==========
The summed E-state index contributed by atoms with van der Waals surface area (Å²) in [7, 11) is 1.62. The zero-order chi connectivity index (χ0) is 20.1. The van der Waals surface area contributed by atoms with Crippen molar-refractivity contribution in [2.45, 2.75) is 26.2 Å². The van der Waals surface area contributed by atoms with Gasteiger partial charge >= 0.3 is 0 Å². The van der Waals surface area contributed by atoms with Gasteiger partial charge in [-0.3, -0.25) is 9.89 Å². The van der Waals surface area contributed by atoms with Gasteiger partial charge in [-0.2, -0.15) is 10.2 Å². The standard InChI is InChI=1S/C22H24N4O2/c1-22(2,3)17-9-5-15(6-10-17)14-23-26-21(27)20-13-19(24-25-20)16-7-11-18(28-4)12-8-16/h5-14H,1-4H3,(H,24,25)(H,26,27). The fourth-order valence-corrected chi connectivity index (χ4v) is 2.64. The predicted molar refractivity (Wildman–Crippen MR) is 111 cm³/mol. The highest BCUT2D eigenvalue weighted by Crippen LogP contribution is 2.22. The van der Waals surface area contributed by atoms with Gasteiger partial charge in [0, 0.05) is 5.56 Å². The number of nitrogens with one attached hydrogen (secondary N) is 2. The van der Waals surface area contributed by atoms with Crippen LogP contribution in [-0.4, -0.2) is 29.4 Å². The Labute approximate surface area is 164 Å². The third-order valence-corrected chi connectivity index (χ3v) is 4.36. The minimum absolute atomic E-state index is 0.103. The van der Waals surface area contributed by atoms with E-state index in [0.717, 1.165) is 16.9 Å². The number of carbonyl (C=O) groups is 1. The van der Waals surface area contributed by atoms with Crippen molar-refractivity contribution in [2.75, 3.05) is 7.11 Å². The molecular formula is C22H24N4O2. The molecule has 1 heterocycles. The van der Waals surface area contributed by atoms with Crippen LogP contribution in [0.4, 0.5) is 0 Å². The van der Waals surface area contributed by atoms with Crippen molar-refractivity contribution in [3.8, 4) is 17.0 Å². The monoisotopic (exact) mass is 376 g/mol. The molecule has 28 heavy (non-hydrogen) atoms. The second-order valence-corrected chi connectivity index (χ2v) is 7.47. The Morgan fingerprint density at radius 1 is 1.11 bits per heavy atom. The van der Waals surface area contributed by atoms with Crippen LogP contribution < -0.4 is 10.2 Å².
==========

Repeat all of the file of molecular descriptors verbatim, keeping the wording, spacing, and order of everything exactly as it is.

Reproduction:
The summed E-state index contributed by atoms with van der Waals surface area (Å²) in [7, 11) is 1.62. The zero-order chi connectivity index (χ0) is 20.1. The van der Waals surface area contributed by atoms with Crippen molar-refractivity contribution in [2.45, 2.75) is 26.2 Å². The van der Waals surface area contributed by atoms with Gasteiger partial charge >= 0.3 is 0 Å². The van der Waals surface area contributed by atoms with Gasteiger partial charge in [-0.3, -0.25) is 9.89 Å². The van der Waals surface area contributed by atoms with Gasteiger partial charge in [-0.2, -0.15) is 10.2 Å². The standard InChI is InChI=1S/C22H24N4O2/c1-22(2,3)17-9-5-15(6-10-17)14-23-26-21(27)20-13-19(24-25-20)16-7-11-18(28-4)12-8-16/h5-14H,1-4H3,(H,24,25)(H,26,27). The fourth-order valence-corrected chi connectivity index (χ4v) is 2.64. The predicted molar refractivity (Wildman–Crippen MR) is 111 cm³/mol. The highest BCUT2D eigenvalue weighted by Crippen LogP contribution is 2.22. The van der Waals surface area contributed by atoms with Gasteiger partial charge in [0, 0.05) is 5.56 Å². The number of nitrogens with one attached hydrogen (secondary N) is 2. The van der Waals surface area contributed by atoms with Crippen LogP contribution in [-0.4, -0.2) is 29.4 Å². The Labute approximate surface area is 164 Å². The third-order valence-corrected chi connectivity index (χ3v) is 4.36. The minimum absolute atomic E-state index is 0.103. The van der Waals surface area contributed by atoms with E-state index in [0.717, 1.165) is 16.9 Å². The number of carbonyl (C=O) groups is 1. The van der Waals surface area contributed by atoms with Crippen molar-refractivity contribution in [2.75, 3.05) is 7.11 Å². The molecular formula is C22H24N4O2. The molecule has 1 heterocycles. The van der Waals surface area contributed by atoms with Crippen LogP contribution in [0.4, 0.5) is 0 Å². The van der Waals surface area contributed by atoms with Crippen molar-refractivity contribution in [3.8, 4) is 17.0 Å². The monoisotopic (exact) mass is 376 g/mol. The molecule has 28 heavy (non-hydrogen) atoms. The second-order valence-corrected chi connectivity index (χ2v) is 7.47. The Morgan fingerprint density at radius 1 is 1.11 bits per heavy atom. The van der Waals surface area contributed by atoms with Crippen LogP contribution < -0.4 is 10.2 Å².